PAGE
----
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Pregnancy (laxatives in)

Last reviewed dd mmm yyyy. Last edited dd mmm yyyy

Authoring team

  • if lifestyle and dietary measures fail to resolve constipation then laxative treatment may be used:
    • however laxatives should only be taken for short periods on medical advice after considering the benefits and potential risks (1)
    • agents that are not absorbed or are poorly absorbed from the gastrointestinal tract (e.g. bulk-forming agents, faecal softeners, or osmotic agents), are generally preferred for the treatment of constipation in pregnancy
      • Bulk-forming agents
        • are not absorbed or associated with increased risk of malformations (2)
          • are considered safe for long-term use during pregnancy
          • are not always effective and might be associated with unpleasant side effects such as gas, bloating, and cramping
      • Osmotic laxatives
        • lactulose and polyethylene glycol are poorly absorbed systemically
        • use has not been associated with adverse effects; however, individuals might experience side effects such as flatulence and bloating
        • teoretically, prolonged use of osmotic laxatives might lead to electrolyte imbalances (2)
      • Stimulant laxatives
        • absorption of bisacodyl is minimal as it has poor bioavailability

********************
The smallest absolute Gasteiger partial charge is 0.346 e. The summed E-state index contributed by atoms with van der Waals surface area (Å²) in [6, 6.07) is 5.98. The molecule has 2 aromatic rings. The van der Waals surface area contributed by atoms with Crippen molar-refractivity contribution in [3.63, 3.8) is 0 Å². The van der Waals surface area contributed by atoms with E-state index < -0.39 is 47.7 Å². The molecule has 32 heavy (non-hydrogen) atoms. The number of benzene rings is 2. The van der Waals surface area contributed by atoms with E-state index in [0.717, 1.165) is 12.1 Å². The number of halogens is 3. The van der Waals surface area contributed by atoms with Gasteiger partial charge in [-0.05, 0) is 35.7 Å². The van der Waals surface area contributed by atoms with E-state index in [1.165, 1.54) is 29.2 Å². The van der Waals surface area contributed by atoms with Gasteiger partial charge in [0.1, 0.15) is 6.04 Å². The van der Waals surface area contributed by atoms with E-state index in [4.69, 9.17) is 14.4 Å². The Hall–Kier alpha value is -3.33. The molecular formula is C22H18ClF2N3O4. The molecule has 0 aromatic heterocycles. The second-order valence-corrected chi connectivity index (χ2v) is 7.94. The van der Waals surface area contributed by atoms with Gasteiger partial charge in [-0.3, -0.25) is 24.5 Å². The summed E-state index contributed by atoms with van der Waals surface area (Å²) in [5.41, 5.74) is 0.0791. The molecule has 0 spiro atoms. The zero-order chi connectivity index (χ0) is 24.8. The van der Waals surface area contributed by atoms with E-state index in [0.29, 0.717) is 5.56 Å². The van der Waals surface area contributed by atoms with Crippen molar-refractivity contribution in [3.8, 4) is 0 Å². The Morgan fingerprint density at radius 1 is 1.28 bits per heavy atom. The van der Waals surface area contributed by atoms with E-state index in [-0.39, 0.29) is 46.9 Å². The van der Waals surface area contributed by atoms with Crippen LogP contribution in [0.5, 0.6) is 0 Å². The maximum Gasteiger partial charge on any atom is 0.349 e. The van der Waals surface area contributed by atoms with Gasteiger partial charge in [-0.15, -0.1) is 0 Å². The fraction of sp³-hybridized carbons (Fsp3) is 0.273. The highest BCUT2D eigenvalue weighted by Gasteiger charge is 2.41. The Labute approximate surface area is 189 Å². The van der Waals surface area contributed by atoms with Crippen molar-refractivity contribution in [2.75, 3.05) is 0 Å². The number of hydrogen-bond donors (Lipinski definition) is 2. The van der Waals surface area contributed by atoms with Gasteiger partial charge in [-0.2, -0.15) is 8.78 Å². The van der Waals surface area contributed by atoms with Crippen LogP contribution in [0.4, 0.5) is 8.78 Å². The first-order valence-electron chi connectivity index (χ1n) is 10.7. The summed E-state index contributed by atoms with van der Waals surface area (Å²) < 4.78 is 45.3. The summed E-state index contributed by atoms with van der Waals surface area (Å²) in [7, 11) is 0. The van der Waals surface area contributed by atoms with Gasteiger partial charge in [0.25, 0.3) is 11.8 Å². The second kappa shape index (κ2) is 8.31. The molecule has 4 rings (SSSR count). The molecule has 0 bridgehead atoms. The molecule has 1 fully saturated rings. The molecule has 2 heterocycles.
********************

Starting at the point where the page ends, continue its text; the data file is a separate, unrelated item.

• there does not appear to be associated with increased risk of malformations associated with senna use
        • senna is not readily absorbed systemically
        • women might experience unpleasant side effects such as abdominal cramps with the use of stimulant laxatives
        • prolonged use might theoretically lead to electrolyte imbalances
      • Stool softeners
        • docusate sodium has not been associated with adverse effects in pregnancy in a number of studies, and it is thus also considered safe to use (2)
        • has been a case report of maternal chronic use of docusate sodium throughout pregnancy, which was associated with symptomatic hypomagnesemia in the neonate (2)
    • senna is acceptable for short periods in moderate doses if other measures fail - however senna should be used cautiously in the third trimester of pregnancy (1)

A systematic review concluded (3):

  • is insufficient evidence to comprehensively assess the effectiveness and safety of interventions (pharmacological and non-pharmacological) for treating constipation in pregnancy
  • compared with bulk-forming laxatives, stimulant laxatives appear to be more effective in improvement of constipation but are accompanied by an increase in diarrhoea and abdominal discomfort and no difference in women's satisfaction
  • fibre supplementation may increase frequency of stools compared with no intervention
  • were no data for a comparison of other types of interventions, such as osmotic laxatives, stool softeners, lubricant laxatives and enemas and suppositories.

Consult the respective summary of product characteristics (SPC) before prescribing laxatives during pregnancy.

Reference:

  1. MeReC Bulletin (2004); 16(9):21-4.
  2. Trottier M, Erebara A, Bozzo P. Treating constipation during pregnancy. Can Fam Physician. 2012 Aug;58(8):836-8. PMID: 22893333; PMCID: PMC3418980
  3. Rungsiprakarn P, Laopaiboon M, Sangkomkamhang US, Lumbiganon P, Pratt JJ. Interventions for treating constipation in pregnancy. The Cochrane Database of Systematic Reviews. 2015 Sep(9):CD011448. DOI: 10.1002/14651858.cd011448.pub2. PMID: 26342714; PMCID: PMC8958874.

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